With a major winter storm already hitting the south and creating issues, I can’t help but think about all the potential fire risks that increase during this season. Heating equipment, cooking, holiday decorations as well as candles all contribute to an increased risk of a fire hazard. However, a significant portion of fires during winter are caused by heating equipment. Since heating equipment runs a lot longer during the coldest months, there is more opportunity for that equipment to cause a fire. Not to mention, snow and ice conditions cause trouble for firefighters responding to a fire call. That’s why it is important to make sure a building’s Passive Fire Protection Systems have been properly maintained to help protect the building and its occupants during a fire.
Fire doors prevent the spread of fire and smoke between the facility’s fire barriers. According to The National Fire Protection Association (NFPA) 80 requires that, “Fire door assemblies must be inspected and tested annually, with a written record of the inspection signed and kept for the inspection by the AHJ.”
Dampers prevent the spread of fire and smoke within the facility’s ductwork. NFPA 80 and 105, “Each damper shall be tested and inspected every 4 years, except in hospitals, which is every 6 years.”
Fire walls, ceilings and floors help to contain both fire and smoke to its original location. Firestopping is the maintenance of the facility’s fire barriers. According to the 2009 International Fire Code (IFC), “Firewalls, partitions, smoke barriers, ceilings and floors must be maintained annually and properly repaired, restored or replaced when damaged, altered, breached or penetrated.”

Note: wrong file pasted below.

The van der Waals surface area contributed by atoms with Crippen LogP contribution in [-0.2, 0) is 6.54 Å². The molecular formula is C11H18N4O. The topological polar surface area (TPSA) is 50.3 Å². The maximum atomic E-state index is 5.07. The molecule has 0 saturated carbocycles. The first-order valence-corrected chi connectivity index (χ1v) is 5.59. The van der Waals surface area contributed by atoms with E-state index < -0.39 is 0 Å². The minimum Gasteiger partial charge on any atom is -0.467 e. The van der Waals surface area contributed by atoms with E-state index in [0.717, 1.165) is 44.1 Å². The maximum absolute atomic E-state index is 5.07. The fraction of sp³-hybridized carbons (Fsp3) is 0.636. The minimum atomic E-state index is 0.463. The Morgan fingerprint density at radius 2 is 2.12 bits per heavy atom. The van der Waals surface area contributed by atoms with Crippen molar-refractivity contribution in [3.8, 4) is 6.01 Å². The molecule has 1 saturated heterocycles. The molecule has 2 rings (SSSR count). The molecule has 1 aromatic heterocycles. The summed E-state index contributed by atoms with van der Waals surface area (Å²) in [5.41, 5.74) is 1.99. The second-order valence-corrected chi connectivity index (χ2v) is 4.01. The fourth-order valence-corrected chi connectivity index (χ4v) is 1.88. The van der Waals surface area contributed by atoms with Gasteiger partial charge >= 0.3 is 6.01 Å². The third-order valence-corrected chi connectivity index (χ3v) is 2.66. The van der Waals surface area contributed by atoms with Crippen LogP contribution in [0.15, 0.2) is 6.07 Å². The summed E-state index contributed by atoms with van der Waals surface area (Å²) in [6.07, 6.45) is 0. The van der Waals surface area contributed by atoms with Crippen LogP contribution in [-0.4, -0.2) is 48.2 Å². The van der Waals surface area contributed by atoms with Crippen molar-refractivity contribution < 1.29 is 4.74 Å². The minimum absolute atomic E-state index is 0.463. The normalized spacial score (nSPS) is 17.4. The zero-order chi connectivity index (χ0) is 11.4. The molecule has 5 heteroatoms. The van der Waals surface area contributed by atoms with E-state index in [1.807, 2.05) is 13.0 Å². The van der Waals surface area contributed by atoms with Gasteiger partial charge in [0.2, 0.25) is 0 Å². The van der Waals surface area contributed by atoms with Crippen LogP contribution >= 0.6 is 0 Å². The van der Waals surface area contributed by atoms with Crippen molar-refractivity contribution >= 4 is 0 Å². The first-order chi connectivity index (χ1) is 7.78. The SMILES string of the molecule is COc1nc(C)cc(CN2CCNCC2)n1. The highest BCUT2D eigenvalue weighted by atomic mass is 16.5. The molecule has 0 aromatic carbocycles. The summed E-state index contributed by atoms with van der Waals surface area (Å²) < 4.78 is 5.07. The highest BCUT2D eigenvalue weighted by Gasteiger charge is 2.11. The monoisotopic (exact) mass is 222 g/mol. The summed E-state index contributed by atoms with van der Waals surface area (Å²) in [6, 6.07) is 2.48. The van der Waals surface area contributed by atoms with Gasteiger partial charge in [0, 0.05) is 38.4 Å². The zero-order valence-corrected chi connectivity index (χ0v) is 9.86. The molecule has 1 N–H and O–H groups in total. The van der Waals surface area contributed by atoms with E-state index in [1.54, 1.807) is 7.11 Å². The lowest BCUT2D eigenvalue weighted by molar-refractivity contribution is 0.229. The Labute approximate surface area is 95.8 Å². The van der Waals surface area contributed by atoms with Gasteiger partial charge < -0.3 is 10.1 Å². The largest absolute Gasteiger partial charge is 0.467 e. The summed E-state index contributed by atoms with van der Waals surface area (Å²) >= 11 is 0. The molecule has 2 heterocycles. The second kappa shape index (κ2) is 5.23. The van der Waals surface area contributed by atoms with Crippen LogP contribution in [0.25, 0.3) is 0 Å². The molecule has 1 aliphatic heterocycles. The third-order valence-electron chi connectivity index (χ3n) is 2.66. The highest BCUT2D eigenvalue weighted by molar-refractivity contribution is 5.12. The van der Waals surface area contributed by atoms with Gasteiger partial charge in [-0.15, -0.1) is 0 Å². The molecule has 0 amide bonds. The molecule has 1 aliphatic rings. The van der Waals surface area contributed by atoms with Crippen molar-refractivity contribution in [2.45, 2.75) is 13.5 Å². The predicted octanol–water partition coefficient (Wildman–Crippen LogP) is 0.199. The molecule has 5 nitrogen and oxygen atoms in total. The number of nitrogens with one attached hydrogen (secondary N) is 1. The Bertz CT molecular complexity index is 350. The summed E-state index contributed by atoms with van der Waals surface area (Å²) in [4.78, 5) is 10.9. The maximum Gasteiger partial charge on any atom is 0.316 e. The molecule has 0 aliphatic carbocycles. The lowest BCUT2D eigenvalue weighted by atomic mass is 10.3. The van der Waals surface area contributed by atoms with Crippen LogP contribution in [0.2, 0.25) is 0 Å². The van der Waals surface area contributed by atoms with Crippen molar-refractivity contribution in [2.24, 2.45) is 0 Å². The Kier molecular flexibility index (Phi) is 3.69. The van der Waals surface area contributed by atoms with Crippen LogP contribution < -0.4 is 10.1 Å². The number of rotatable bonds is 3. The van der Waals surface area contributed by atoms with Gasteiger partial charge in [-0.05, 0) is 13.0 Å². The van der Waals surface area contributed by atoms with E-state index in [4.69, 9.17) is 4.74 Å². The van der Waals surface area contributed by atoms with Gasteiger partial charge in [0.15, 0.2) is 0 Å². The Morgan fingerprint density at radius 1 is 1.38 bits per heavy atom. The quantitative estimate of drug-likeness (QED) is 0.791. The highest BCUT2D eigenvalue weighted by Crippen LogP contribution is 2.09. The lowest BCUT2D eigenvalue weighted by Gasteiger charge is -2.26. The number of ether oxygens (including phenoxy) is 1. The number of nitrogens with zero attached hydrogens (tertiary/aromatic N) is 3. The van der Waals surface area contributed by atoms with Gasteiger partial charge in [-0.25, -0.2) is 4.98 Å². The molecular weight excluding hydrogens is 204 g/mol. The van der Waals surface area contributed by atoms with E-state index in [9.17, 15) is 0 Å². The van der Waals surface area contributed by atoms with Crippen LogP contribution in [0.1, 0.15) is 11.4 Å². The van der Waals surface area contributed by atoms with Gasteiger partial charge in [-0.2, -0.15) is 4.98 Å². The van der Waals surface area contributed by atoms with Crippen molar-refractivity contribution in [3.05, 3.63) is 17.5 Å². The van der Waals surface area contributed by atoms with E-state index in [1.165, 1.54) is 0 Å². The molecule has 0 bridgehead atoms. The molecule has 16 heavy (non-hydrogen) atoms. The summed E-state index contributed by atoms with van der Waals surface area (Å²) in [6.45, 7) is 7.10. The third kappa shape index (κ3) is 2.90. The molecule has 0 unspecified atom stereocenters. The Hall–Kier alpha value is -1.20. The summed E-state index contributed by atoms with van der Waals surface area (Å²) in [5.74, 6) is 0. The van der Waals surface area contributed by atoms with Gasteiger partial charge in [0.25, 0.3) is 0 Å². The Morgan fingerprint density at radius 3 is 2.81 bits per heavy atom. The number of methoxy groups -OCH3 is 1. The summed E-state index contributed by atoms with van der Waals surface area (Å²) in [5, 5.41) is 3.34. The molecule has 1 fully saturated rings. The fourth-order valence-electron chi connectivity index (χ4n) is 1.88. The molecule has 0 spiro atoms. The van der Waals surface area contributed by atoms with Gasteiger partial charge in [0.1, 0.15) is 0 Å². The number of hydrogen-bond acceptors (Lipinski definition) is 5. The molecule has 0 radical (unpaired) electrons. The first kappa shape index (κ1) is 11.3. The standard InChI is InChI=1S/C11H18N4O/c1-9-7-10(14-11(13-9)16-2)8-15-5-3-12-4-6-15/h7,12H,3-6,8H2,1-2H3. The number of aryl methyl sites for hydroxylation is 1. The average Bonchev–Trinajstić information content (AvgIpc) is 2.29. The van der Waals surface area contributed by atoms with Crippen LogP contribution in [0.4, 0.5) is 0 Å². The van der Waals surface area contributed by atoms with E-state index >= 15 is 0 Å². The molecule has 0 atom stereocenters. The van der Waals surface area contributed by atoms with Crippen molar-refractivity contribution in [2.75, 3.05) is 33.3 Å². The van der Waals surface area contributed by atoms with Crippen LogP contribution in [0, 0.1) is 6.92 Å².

Photoluminescent Egress Path Marking Systems and Exit Signs
Photoluminescent egress path markers and exit signs continue to glow in smoky conditions, allowing people to navigate their way to safety. 2009 IFC and IBC requires approved luminous egress path markings outlining exit paths must be provided in buildings having occupied floors located more than 75 ft. above the lowest level of fire department vehicle access.”
Over all Passive Fire Protection Systems compartmentalize a building into sections to help contain and slow the spread of the fire and smoke, while providing a safe evacuation route for building occupants. This allows first responders the chance to save lives and properties even when working against winter conditions.